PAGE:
Behind the lens with a smile, Donna van der Watt fought a ‘black hole’
Photographer tells how reaching out has helped her cope with depression
Nelson Mandela Bay photographer Donna van der Watt captures happiness on film but most of her smiling subjects don’t know that crippling depression once brought her to the edge of suicide.
All it took, however, was a statement she posted on Facebook in September to lift the lid on a mental health topic very few talk about openly.
Since then, Donna has been amazed at the outpouring of support, along with messages from friends letting her know that they too suffered from this serious mental condition.
“If I’m genuinely truthful, every day of the past four years especially, has been a struggle for me,” Donna wrote in her post.
“Sure, on the outside I look happy and I seem to successfully function and run a business
. . . but inside it’s chaos and I’m fighting many little constant battles. That is what depression is . . . a constant war with yourself, a struggle to every day just survive the next minute . . . and then the next . . . and then the next.
“Depression, suicide, mental illness all have such bad stigmas attached to them . . . we aren’t supposed to talk about ‘stuff like that’ . . . ‘those people’ just need to build a bridge and get over it . . . It’s our ‘choice’ to rather wallow in sadness instead of choosing to be happy
. . . we are just ‘looking for attention’.
“Sadly it’s not a choice. We can’t just forget about the bad stuff and move on.
“It’s a genuine, very real, very raw illness that we can’t help. We seem to be missing the tools needed to claw ourselves out of the abyss one centimetre at a time. I’m not sure why some people escape the clutches of mental illness and others don’t, but it is what it is.”
Donna started her Facebook post with a warning that the “not-so-happy” post would contain TMI (too much information) personal overshare, but instead of turning 5,000 friends off, she said it had encouraged many of them to reach out and share their own “not-so-happy” feelings.
“I was inundated with private messages. I did not realise it was such a big thing and that it affected so many people,” she said in an interview this week. “It also is not socially acceptable not to be happy, which makes it hard to talk about.”
She wrote that September in particular had been hard for her as this was the month in which her sister committed suicide four years ago.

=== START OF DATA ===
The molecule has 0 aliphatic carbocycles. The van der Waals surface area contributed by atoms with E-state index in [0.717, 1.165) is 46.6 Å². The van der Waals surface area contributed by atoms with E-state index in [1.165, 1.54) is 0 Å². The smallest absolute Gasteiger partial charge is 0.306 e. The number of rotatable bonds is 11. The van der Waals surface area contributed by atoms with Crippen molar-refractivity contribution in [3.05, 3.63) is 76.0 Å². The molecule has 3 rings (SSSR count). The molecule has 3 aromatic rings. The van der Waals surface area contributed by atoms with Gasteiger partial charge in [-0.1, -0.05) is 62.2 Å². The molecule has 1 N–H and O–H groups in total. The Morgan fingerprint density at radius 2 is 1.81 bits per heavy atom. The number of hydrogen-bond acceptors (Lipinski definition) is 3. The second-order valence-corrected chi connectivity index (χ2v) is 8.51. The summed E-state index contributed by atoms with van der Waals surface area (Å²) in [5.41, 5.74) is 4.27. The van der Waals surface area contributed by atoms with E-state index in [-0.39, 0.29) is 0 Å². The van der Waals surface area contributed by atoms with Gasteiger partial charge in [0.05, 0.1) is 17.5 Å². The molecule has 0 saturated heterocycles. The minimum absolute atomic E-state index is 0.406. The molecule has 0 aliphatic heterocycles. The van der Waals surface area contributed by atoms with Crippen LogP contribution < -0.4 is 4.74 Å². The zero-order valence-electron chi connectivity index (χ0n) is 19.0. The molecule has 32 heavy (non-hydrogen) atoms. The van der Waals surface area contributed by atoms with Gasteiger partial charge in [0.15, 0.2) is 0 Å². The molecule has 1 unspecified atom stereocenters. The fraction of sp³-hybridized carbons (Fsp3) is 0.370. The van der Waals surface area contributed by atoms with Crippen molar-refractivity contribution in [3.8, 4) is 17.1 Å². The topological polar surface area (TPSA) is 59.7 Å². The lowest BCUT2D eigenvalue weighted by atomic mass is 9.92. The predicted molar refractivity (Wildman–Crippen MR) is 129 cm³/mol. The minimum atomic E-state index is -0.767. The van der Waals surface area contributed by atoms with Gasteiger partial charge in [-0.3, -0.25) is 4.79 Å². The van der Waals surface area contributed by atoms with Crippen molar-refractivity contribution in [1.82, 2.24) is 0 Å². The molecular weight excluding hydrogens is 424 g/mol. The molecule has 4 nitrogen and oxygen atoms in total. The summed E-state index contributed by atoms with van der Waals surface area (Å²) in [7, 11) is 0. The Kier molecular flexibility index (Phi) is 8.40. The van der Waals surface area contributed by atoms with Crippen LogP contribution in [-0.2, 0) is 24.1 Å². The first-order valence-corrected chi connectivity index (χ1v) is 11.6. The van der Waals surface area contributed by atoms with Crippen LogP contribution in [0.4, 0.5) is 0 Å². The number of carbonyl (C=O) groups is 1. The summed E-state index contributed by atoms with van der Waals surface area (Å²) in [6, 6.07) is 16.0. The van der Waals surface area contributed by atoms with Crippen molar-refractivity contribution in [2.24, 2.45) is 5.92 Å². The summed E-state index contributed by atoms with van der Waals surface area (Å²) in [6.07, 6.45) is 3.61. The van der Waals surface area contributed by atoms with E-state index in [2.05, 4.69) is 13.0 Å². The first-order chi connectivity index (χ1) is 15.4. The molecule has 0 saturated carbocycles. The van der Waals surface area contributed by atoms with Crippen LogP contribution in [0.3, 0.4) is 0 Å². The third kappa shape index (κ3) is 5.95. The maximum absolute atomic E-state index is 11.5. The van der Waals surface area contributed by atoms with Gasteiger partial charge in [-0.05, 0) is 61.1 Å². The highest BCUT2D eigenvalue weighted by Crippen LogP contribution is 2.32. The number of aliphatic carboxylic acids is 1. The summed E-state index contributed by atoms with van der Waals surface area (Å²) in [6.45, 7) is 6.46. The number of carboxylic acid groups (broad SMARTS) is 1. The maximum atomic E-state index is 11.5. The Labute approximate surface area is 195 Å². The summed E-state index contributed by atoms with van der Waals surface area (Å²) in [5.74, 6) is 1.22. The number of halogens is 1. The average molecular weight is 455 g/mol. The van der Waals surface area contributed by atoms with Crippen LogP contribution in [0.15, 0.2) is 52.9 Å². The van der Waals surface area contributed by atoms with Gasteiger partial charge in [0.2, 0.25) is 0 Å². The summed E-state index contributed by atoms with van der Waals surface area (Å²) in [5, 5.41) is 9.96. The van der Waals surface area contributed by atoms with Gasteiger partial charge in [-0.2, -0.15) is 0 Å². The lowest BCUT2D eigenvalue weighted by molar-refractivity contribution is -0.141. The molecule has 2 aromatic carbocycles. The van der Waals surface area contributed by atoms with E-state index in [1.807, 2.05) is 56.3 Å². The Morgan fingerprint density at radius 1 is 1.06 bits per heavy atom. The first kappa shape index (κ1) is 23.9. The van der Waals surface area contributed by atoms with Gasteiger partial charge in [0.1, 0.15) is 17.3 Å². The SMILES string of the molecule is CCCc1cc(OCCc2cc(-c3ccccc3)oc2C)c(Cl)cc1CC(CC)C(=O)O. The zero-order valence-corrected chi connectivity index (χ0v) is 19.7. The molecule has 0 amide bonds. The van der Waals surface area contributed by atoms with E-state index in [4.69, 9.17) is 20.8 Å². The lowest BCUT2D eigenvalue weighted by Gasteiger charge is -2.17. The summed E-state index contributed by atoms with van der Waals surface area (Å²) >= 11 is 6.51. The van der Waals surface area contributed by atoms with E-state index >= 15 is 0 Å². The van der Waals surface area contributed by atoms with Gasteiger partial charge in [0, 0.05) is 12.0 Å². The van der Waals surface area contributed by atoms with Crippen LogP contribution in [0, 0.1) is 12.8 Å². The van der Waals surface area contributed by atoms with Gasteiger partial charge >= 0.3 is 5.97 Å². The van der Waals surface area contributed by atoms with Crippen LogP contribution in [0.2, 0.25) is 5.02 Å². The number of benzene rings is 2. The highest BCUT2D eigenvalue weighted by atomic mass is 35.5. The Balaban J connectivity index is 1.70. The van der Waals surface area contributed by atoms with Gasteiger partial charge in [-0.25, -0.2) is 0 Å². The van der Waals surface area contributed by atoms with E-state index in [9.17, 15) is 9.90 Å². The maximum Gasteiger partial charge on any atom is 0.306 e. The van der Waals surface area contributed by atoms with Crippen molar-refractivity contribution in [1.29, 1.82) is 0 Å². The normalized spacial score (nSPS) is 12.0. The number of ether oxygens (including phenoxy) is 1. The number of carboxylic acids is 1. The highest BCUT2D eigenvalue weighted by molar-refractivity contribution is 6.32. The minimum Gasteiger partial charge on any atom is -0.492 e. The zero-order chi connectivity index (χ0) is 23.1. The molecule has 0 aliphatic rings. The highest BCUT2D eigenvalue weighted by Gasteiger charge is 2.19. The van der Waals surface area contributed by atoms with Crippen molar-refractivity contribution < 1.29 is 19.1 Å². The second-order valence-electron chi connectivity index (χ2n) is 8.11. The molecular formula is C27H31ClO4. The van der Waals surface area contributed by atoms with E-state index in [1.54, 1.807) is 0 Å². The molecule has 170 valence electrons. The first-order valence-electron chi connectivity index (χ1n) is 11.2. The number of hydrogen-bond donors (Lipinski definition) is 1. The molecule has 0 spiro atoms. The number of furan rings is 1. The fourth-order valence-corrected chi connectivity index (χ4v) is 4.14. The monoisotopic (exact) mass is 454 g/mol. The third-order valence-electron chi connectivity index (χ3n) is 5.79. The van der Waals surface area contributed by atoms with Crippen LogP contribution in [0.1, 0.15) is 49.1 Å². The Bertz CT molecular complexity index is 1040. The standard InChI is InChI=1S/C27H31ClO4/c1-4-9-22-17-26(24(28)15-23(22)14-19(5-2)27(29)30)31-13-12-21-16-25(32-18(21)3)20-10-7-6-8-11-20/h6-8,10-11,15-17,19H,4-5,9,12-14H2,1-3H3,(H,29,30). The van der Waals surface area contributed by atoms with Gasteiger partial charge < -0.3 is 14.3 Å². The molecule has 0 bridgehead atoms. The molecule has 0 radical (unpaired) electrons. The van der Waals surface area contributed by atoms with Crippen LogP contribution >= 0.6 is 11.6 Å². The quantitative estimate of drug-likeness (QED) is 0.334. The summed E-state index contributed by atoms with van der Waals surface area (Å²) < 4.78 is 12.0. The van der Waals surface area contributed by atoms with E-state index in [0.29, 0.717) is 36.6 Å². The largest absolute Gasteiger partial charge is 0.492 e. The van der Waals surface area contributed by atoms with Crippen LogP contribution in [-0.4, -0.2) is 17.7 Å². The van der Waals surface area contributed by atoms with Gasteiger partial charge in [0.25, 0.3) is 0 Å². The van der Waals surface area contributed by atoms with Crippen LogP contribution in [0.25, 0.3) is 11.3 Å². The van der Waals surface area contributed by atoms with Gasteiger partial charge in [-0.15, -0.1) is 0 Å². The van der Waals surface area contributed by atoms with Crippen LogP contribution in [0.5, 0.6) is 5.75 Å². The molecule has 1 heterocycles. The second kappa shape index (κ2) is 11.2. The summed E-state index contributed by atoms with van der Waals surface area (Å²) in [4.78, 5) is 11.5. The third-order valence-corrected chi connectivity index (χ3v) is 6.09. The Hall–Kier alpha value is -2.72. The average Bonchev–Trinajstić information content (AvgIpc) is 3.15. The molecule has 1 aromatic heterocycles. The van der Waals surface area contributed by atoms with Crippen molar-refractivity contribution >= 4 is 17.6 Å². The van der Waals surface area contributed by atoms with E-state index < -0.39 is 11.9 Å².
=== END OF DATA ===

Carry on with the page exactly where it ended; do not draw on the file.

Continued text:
September is Suicide Awareness Month and October is Mental Health Month but if, like Donna, you suffer from depression – then pretty much every month is a struggle.
In Donna’s case, the death of her sister was the last straw, particularly as it came after other traumatic events dating back to a sexual assault when she was only 16 years old.
“The ‘it should have been me’ mantra played on a loop constantly in my head. I was the one who had constantly battled with depression, I was the one who’d thought of suicide so often, why couldn’t it have been me?
“My whole life crumbled and every part of me broke down. I was incapable of doing even the simplest thing. I was blacking out and falling over unconscious without warning.
“My memory went to the point now where I still have to write down every single thing or thought or I forget it instantly. I even record my calls, and then have to check re-check and check again in case I’ve forgotten something.
“Suicide is such a destructive force that leaves tremendous devastation behind.
“Not only does it consume and defeat the victims themselves, but it infests the minds and lives of the family members who are left behind. It’s like a weed that unashamedly grows in every dark nook and cranny of your soul and slowly but surely all the unanswered questions and perceived guilt can completely take over your life.”
She has charted her own path through depression and her advice is not to ignore the sadness but instead to reach out for help.
“To everyone in pain: you are not alone,” says Donna. “We can all survive, just take one minute at a time.
“If you know of someone you suspect might be struggling, someone who’s going through a bad time, someone who has stopped visiting or going out, someone who smiles but has sadness in their eyes, reach out to them. Call them. Message them. Check up on them, even if they tell you to stop or if they pull away more. Be persistent. They might be too broken to try reach out to you for help.”